In this episode of On The Record, we examine the latest update to the Purdue Ag Economy Barometer, where rising interest rates became growers' number 1 reason to avoid large investments. In the Technology Corner, Noah Newman takes a look at one of John Deere's latest innovations: Furrow Vision. Also in this episode: USDA's prospective planting forecast for 2023, dealers' rising used combine inventories and a look at Buhler Industries' recently released annual report.
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- Rising Interest Rates Now a Top Concern for Farmers
- Dealers on the Move
- First Look: Deere’s FurrowVision Brings Eyes of Grower into the Furrow
- USDA: Planted Corn & Soybean Acreage Up for 2023, Current Stocks Down
- Used Combine Inventories Move to ‘Too High’
- Buhler Industries Reports $179 Million in 2022 Revenue
- DataPoints: Farm Input Composition
Rising Interest Rates Now a Top Concern for Farmers
Rising interest rates have become a leading reason for growers to not buy farm equipment, according to the latest update to Purdue’s Ag Economy Barometer.
In the April update, one-third of farmers said rising interest rates was the primary reason that now is a bad time to make large investments like farm machinery and new construction. The increasing prices of farm machinery was the second-most selected option at 32%, which was down from 45% in the previous update. Overall, over 70% of surveyed farmers said now is a bad time to make large investments in their farming operation.
When responding to the open-ended comment question posed at the end of the survey, multiple respondents voiced concerns about the banking sector’s problems and its potential to hurt the economy, which likely also weighed on producer sentiment, according to the report.
The Farm Capital Investment Index was down slightly in the latest update to the Ag Economy Barometer to a reading of 42 vs. 43 in the previous update, its third month in a row of little change.
Dealers on the Move
This week’s Dealers on the Move are B&K Power Equipment, United Ag & Turf, Redline Equipment and Kenn-Feld Group.
Single-store Massey Ferguson dealer B&K Power Equipment in Marengo, Ill., announced it would permanently close on March 21. John Deere dealer United Ag & Turf announced on. March 28 its acquisition of Lawson Implement Co., which had locations in Hamilton and Goldthwaite, Texas. Also on March 28, Case IH dealer Redline Equipment broke ground on a new facility at its Logansport, Ind., location. And John Deere dealer Kenn-Feld Group opened its 9th location in Fort Wayne, Ind., on March 30.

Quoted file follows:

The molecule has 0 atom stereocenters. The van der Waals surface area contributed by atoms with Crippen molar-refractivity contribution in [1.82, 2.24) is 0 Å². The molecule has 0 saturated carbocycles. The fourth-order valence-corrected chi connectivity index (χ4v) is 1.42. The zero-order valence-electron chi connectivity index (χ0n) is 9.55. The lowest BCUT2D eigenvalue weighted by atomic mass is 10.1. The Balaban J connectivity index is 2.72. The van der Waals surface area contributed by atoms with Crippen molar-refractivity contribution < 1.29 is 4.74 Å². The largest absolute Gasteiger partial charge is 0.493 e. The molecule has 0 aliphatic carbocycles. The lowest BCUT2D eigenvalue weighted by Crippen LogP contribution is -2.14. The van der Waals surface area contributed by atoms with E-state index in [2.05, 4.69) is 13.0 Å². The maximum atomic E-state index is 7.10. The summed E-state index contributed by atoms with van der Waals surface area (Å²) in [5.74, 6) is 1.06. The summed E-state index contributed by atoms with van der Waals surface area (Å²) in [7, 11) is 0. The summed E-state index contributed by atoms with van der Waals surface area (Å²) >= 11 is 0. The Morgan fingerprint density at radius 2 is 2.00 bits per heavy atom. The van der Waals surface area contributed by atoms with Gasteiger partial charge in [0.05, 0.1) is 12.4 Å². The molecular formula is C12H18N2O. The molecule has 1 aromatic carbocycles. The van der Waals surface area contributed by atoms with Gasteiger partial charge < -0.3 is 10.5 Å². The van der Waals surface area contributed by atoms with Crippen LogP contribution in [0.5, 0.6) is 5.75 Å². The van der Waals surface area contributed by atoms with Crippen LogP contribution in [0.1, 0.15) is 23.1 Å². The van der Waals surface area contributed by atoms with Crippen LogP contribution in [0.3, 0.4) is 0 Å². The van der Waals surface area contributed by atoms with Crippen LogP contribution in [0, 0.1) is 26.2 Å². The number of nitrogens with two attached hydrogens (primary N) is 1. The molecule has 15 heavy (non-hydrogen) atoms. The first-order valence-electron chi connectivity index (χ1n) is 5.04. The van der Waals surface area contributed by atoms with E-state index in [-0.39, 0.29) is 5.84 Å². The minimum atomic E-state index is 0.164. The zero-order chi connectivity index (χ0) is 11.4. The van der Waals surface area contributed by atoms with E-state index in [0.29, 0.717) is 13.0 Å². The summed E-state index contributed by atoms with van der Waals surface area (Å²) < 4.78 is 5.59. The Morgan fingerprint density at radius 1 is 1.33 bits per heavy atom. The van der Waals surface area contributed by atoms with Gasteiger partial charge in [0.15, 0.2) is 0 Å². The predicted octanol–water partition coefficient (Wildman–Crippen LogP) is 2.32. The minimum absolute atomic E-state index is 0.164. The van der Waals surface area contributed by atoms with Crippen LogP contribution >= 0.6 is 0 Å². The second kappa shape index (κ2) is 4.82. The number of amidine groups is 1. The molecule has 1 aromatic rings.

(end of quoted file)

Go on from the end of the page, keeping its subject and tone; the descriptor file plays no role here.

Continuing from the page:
First Look: Deere’s FurrowVision Brings Eyes of Grower into the Furrow
John Deere showcased some of its newest precision equipment at the company’s brand-new demonstration farm in Austin, Texas this week.
Let’s check out some of the stuff we saw. Here’s a look at autonomy in action. Autonomy senior product manager Joe Liefer, from his phone, starting an autonomous 8410R tractor with a 2430 chisel plow attached.
Elsewhere in the field, See & Spray Ultimate was on display. Designed by Blue River Technology, there are 36 cameras across the 120-foot boom. Here it is moving at the spax speed of 12 mph.
And we also got our first look at a new planter performance upgrade called FurrowVision. It mounts onto row units and brings the eyes of the grower into the furrow. Jesse Haecker shows us how it works.
“What you see here is our Furrow vision product. It’s made up of cameras, lights and a laser. We’re using those components to be able to identify depth. You can get a live video feed of inside the furrow from the cab through connect mobile platform. On Gen 4 display you can see seed depth. From a customer’s standpoint, not only do they get eyes into the furrow and look but the first measurement that we’re doing with that technology is to give them an indication of depth so they have an idea if I need to get out of the cab and make adjustments on the machine.”
It's not available right now. It’s out in the field with customers doing validation testing. Targeting a limited release in 2024. In the TC I’m NN back to you BT.
USDA: Planted Corn & Soybean Acreage Up for 2023, Current Stocks Down